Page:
^CSE2304^ [plan]

# CSE2304 Algorithms and Data Structures, Progress 2004

NB. Page numbers do not necessarily correspond exactly to lecture numbers:
[01] [02] [03] [04] [05] [06] [07] [08] [09] [10] [11] [12] [13] [14] [15] [16] [17] [18] [19] [20] [22] [23]; the notes are for sale in the bookshop.
 Tutes [1] [2] [3] [4] [5]. Pracs [0] [1] [2] [3] [4] [5]
Net: Bib' [1] [2], [Alg's], [C].

## Week 1 starts Monday 1 March

• [Introduction], admin', and the start: abstract algorithms and data types (v. programs), parsing arithmetic expressions and parse trees (see prac1).
• [Lists and trees] doing algebra on data structures (lists and trees).

## Week 2 starts Monday 8 March ([Tute1], [Prac0])

• [Proving] programs correct. Note, the particular algorithm is just an illustrative example; the topic is the method of proof. (But also note that a common "optimization" of binary search (3-way test) slows down the algorithm on average!)
• [Proving] more programs correct. Note, the particular algorithms are just illustrative examples; the topic is the analysis itself.

## Week 3 starts Monday 15 March ([Tute1], [Prac1A])

• [Heap], priority queue, and heap sort. Read the code for upHeap, downHeap and Heap sort, and note how the assertions and pre- & post-conditions prove the algorithms correct. Make sure that you use the demo's [1] & [2].
• Two more [fast sorting] algorithms -- merge sort and quick sort. Make sure that you use the demo's [1] & [2]. Note, 1. cannot sort faster than O(n.log n)-time under reasonable general conditions, 2. the [Dutch] national flag problem yields an easy-to-program version of `partition' for use in quick sort. (Search the [bib'] if you want refs to insitu merge in O(n)-time and O(1)-space.)

## Week 4 starts Monday 22 March ([Tute2], [Prac1B])

• [Edit distance] and the simplest O(|A|*|B|)-time and -space [algorithm] -- make sure you use the web demo'. It is an example of dynamic programming -- a fairly general algorithmic strategy.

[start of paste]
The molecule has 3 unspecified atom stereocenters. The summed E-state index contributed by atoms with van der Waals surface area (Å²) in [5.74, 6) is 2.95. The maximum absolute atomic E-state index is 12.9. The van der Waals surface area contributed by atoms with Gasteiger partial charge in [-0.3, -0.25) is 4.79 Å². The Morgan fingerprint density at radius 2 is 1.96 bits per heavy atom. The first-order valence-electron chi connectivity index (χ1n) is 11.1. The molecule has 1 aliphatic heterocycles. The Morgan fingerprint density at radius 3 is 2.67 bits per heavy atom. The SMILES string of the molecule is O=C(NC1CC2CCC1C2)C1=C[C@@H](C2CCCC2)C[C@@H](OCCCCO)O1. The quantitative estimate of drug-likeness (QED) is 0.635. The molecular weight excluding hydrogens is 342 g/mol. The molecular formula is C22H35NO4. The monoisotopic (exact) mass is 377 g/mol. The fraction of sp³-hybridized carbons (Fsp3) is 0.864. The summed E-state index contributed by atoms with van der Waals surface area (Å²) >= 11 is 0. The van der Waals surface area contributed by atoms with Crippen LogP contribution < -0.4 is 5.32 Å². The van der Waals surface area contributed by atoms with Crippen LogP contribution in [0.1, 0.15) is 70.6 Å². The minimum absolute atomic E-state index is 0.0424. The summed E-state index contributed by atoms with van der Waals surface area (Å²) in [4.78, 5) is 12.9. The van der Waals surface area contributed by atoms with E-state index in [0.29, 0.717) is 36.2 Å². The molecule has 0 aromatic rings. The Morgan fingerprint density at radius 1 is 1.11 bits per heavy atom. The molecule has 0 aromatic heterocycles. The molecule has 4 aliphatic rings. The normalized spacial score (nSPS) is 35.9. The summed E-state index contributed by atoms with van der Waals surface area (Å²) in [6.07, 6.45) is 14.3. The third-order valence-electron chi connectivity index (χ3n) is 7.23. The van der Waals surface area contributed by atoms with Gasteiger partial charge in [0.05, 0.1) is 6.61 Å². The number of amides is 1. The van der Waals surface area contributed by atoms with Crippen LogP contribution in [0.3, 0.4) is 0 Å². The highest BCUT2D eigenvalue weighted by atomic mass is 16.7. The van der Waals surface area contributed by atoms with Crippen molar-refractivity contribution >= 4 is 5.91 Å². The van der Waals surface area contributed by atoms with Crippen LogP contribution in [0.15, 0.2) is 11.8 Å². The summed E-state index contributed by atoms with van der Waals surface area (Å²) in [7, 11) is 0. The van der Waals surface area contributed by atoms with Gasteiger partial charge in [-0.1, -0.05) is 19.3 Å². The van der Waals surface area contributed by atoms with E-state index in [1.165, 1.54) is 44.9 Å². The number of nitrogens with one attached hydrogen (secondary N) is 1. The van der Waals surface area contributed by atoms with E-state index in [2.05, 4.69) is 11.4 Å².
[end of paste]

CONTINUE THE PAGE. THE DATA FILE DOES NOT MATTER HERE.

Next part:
• [Hirschberg's] algorithm applied to edit distance; an example of divide and conquer (and of dynamic programming). Note the trade-off of number of instructions executed (×2±) for space (n2--->n). Make sure that you use the web [demo'].

## Week 5 starts Monday 29 March ([Tute2], [Prac2A])

• [Tables] -- dictionary/ lookup tables by unsorted array, sorted array, hashing, and binary search trees. Use the BST (and AVL) [demo].
 The cheater checker is up and ready to accept student submissions for pracs 2 to 5. Students who don't submit will receive a mark of zero. The cheater checker is [here] --K 31/3/'04. Read, and keep for your records, any email that the cheater checker sends you (e.g. "submission unsuccessful"!).
• [AVL] height-balanced trees, insertion, L2 L3 (R2 R3) rotations, height v. n (contents). Use the AVL (and BST) [demo]!

## Week 6 starts Monday 5 April

• [Tries], and PATRICIAs, for storing strings (over some alphabet), words, time of insert, search (& delete) operations O(|word|)-time, independent of n.
• Good Friday holiday

### Easter, Friday 9 April - Friday 16 April 2004

 Tim B' is running extra consultation classes for CSE2303 and CSE2304 in building 75 room G28 Tuesday afternoons for the rest of the semester. Also see the instructions about the cheater checker, [above].

## Week 7 starts Monday 19 April ([Tute3], [Prac2B])

• [2-3- to B-] trees, a logical progression from 2-3- to 2-3-4- to B-trees. B-trees are often used to index very large collections of data stored on disc (and for other purposes).
• [String searching] algorithms -- naive, Rabin, and Boyer-Moore. You must use the web [demo'], and experiment with different pattern and text lengths and contents. (If you want to see the other details of B' M' "view source".)

## Week 8 starts Monday 26 April ([Tute3], [Prac3A])

• Introduction to [graphs], [(edge-) weighted | unweighted] × [directed | undirected] graphs; adjacent, connected; sparse, dense; adjacency matrix, adjacency lists.
• [Paths] Dijkstra's single-source shortest paths algorithm, Warshall's transitive closure (connectedness) algorithm, [homework: Floyd's all-pairs shortest paths algorithm; try the [demo']] ...